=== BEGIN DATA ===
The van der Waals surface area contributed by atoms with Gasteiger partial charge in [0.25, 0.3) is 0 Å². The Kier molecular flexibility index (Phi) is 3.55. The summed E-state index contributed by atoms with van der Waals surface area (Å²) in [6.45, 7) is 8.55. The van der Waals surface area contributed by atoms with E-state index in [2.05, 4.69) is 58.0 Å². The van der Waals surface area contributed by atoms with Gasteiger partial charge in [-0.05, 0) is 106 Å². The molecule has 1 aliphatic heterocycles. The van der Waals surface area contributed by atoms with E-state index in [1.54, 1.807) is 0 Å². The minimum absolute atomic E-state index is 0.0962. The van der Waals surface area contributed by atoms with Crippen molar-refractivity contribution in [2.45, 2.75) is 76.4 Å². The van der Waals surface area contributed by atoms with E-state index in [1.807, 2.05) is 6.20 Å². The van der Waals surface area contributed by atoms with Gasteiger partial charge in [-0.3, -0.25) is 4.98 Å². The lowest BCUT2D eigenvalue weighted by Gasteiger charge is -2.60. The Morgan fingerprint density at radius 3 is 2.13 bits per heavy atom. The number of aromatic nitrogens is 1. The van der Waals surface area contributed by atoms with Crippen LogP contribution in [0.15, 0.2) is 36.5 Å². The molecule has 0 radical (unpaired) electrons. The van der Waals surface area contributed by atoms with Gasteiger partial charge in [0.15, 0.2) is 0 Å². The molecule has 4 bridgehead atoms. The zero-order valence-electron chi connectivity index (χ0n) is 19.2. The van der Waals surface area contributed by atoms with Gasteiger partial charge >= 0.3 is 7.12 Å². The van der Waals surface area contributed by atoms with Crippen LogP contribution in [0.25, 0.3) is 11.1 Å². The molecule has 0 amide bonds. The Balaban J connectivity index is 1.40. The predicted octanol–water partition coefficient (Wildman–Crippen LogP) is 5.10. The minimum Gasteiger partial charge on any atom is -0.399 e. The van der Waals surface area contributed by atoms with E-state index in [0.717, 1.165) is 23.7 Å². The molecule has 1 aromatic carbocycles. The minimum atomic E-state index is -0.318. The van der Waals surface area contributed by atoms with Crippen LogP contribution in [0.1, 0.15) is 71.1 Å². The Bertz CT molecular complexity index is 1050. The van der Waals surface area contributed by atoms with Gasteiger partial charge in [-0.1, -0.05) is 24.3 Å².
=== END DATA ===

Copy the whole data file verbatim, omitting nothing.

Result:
The van der Waals surface area contributed by atoms with Gasteiger partial charge in [0.25, 0.3) is 0 Å². The Kier molecular flexibility index (Phi) is 3.55. The summed E-state index contributed by atoms with van der Waals surface area (Å²) in [6.45, 7) is 8.55. The van der Waals surface area contributed by atoms with E-state index in [2.05, 4.69) is 58.0 Å². The van der Waals surface area contributed by atoms with Gasteiger partial charge in [-0.05, 0) is 106 Å². The molecule has 1 aliphatic heterocycles. The van der Waals surface area contributed by atoms with E-state index in [1.54, 1.807) is 0 Å². The minimum absolute atomic E-state index is 0.0962. The van der Waals surface area contributed by atoms with Crippen molar-refractivity contribution in [2.45, 2.75) is 76.4 Å². The van der Waals surface area contributed by atoms with E-state index in [1.807, 2.05) is 6.20 Å². The van der Waals surface area contributed by atoms with Gasteiger partial charge in [-0.3, -0.25) is 4.98 Å². The lowest BCUT2D eigenvalue weighted by Gasteiger charge is -2.60. The Morgan fingerprint density at radius 3 is 2.13 bits per heavy atom. The number of aromatic nitrogens is 1. The van der Waals surface area contributed by atoms with Crippen LogP contribution in [0.15, 0.2) is 36.5 Å². The molecule has 0 radical (unpaired) electrons. The van der Waals surface area contributed by atoms with Gasteiger partial charge in [0.15, 0.2) is 0 Å². The molecule has 4 bridgehead atoms. The zero-order valence-electron chi connectivity index (χ0n) is 19.2. The van der Waals surface area contributed by atoms with Gasteiger partial charge >= 0.3 is 7.12 Å². The van der Waals surface area contributed by atoms with Crippen LogP contribution in [0.25, 0.3) is 11.1 Å². The molecule has 0 amide bonds. The Balaban J connectivity index is 1.40. The predicted octanol–water partition coefficient (Wildman–Crippen LogP) is 5.10. The minimum Gasteiger partial charge on any atom is -0.399 e. The van der Waals surface area contributed by atoms with E-state index in [0.717, 1.165) is 23.7 Å². The molecule has 1 aromatic carbocycles. The minimum atomic E-state index is -0.318. The van der Waals surface area contributed by atoms with Crippen LogP contribution in [0.1, 0.15) is 71.1 Å². The Bertz CT molecular complexity index is 1050. The van der Waals surface area contributed by atoms with Gasteiger partial charge in [-0.1, -0.05) is 24.3 Å².